I’m up this morning before the rest of my family, as I am most days. I love these solitary early morning hours with coffee, reading, writing, and Facebooking to keep me company. The air outside is cool and the windows are open wide. If the window fans aren’t running, I hear birdsong.
Under the eaves on our front porch hangs a barn swallow nest. Mama and Papa barn swallow have already raised one batch of chicks this summer; the babies fledged about a month ago. Just a week after the babies flew, Mama and Papa were again taking turns sitting on the nest, and this morning I see them carrying food to a new brood of ugly, cheeping chicks. Do these babies need feedings throughout the night? Are Mama and Papa weary?
It is now August. In two or three weeks our maples will begin to turn red at the tips of the highest branches. Too soon this second batch of barn swallows—the last for this year—will grow feathers and fly away. Maybe I’ll avoid looking up, so I can ignore the changing leaves and the empty nest. I’m not ready for it to end.
This is a change for me. Summer has never been my favorite season—I love autumn and am always rushing the season, pulling out sweaters and boots as soon as school starts, adding pumpkins and apples and spice to my recipes long before the days have cooled enough to make baking a comfort.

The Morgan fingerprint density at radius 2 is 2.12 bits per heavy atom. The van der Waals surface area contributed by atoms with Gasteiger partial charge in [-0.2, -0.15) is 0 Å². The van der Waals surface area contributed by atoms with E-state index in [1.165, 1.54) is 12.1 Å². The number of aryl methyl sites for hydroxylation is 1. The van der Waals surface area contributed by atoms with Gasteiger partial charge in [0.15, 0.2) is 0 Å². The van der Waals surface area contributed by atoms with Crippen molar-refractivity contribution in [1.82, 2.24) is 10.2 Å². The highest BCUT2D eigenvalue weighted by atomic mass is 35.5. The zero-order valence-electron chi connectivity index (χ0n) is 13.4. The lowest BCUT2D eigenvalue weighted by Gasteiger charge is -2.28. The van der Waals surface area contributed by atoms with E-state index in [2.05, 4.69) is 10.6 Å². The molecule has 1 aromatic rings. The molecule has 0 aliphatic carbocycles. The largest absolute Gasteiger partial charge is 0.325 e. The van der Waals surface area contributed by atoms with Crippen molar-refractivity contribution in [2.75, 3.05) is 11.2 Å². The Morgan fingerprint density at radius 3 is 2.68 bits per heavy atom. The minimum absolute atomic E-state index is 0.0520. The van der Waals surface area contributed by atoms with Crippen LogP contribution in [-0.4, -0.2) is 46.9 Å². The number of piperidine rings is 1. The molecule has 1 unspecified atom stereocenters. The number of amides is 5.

My eldest daughter enters high school this year. She talks of college more and more, of leaving home, of a life apart from us. As each of my daughters grow toward the women they will be, I am also in the process of becoming the woman I will be without them.
A week from today I’ll be driving to the campus of Pacific Lutheran University for my graduate school residency, beginning my final year in the Master of Fine Arts program there. I’ll be in Washington State for ten days, and by the time I return to Newberg the barn swallow nest will be empty and the leaves on the tips of our maples will blush, whether or not I look up to see them.
It’s too soon to say goodbye to summer, to babies, to this season of life. But in knowing how short each season will be, I am learning not to rush; I’m learning to love this season that for me has always been hardest.